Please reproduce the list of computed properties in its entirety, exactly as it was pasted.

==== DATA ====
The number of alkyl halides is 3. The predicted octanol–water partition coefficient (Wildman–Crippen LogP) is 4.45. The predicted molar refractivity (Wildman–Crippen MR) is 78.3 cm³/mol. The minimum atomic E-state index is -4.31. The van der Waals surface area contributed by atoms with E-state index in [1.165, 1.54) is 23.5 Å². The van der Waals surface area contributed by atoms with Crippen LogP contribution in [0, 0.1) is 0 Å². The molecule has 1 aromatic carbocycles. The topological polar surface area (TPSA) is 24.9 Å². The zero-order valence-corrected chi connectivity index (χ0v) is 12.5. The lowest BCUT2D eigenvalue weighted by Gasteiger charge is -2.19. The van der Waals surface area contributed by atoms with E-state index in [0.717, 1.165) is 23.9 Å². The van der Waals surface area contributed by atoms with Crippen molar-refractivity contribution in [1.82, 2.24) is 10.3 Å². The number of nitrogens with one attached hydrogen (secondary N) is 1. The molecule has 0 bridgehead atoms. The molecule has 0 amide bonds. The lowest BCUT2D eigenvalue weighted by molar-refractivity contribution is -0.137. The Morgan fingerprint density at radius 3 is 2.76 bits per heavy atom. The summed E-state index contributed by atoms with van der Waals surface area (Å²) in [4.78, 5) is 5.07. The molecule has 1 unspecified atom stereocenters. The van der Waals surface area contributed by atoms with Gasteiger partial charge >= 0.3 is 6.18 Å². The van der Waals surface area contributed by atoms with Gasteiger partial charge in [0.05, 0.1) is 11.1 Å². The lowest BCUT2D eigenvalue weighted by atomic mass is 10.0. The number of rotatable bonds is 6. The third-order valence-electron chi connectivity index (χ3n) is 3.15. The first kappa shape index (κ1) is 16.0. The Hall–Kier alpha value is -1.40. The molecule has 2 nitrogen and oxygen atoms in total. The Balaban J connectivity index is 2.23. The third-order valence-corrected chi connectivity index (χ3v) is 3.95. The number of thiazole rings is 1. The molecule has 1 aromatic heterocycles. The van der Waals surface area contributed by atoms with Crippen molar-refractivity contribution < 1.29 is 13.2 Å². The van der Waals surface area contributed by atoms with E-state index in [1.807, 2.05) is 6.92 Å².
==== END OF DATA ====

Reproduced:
The number of alkyl halides is 3. The predicted octanol–water partition coefficient (Wildman–Crippen LogP) is 4.45. The predicted molar refractivity (Wildman–Crippen MR) is 78.3 cm³/mol. The minimum atomic E-state index is -4.31. The van der Waals surface area contributed by atoms with E-state index in [1.165, 1.54) is 23.5 Å². The van der Waals surface area contributed by atoms with Crippen LogP contribution in [0, 0.1) is 0 Å². The molecule has 1 aromatic carbocycles. The topological polar surface area (TPSA) is 24.9 Å². The zero-order valence-corrected chi connectivity index (χ0v) is 12.5. The lowest BCUT2D eigenvalue weighted by Gasteiger charge is -2.19. The van der Waals surface area contributed by atoms with E-state index in [0.717, 1.165) is 23.9 Å². The van der Waals surface area contributed by atoms with Crippen molar-refractivity contribution in [1.82, 2.24) is 10.3 Å². The number of nitrogens with one attached hydrogen (secondary N) is 1. The molecule has 0 bridgehead atoms. The molecule has 0 amide bonds. The lowest BCUT2D eigenvalue weighted by molar-refractivity contribution is -0.137. The Morgan fingerprint density at radius 3 is 2.76 bits per heavy atom. The summed E-state index contributed by atoms with van der Waals surface area (Å²) in [4.78, 5) is 5.07. The molecule has 1 unspecified atom stereocenters. The van der Waals surface area contributed by atoms with Gasteiger partial charge >= 0.3 is 6.18 Å². The van der Waals surface area contributed by atoms with Gasteiger partial charge in [0.05, 0.1) is 11.1 Å². The lowest BCUT2D eigenvalue weighted by atomic mass is 10.0. The number of rotatable bonds is 6. The third-order valence-electron chi connectivity index (χ3n) is 3.15. The first kappa shape index (κ1) is 16.0. The Hall–Kier alpha value is -1.40. The molecule has 2 nitrogen and oxygen atoms in total. The Balaban J connectivity index is 2.23. The third-order valence-corrected chi connectivity index (χ3v) is 3.95. The number of thiazole rings is 1. The molecule has 1 aromatic heterocycles. The van der Waals surface area contributed by atoms with Crippen molar-refractivity contribution < 1.29 is 13.2 Å². The van der Waals surface area contributed by atoms with E-state index in [1.807, 2.05) is 6.92 Å².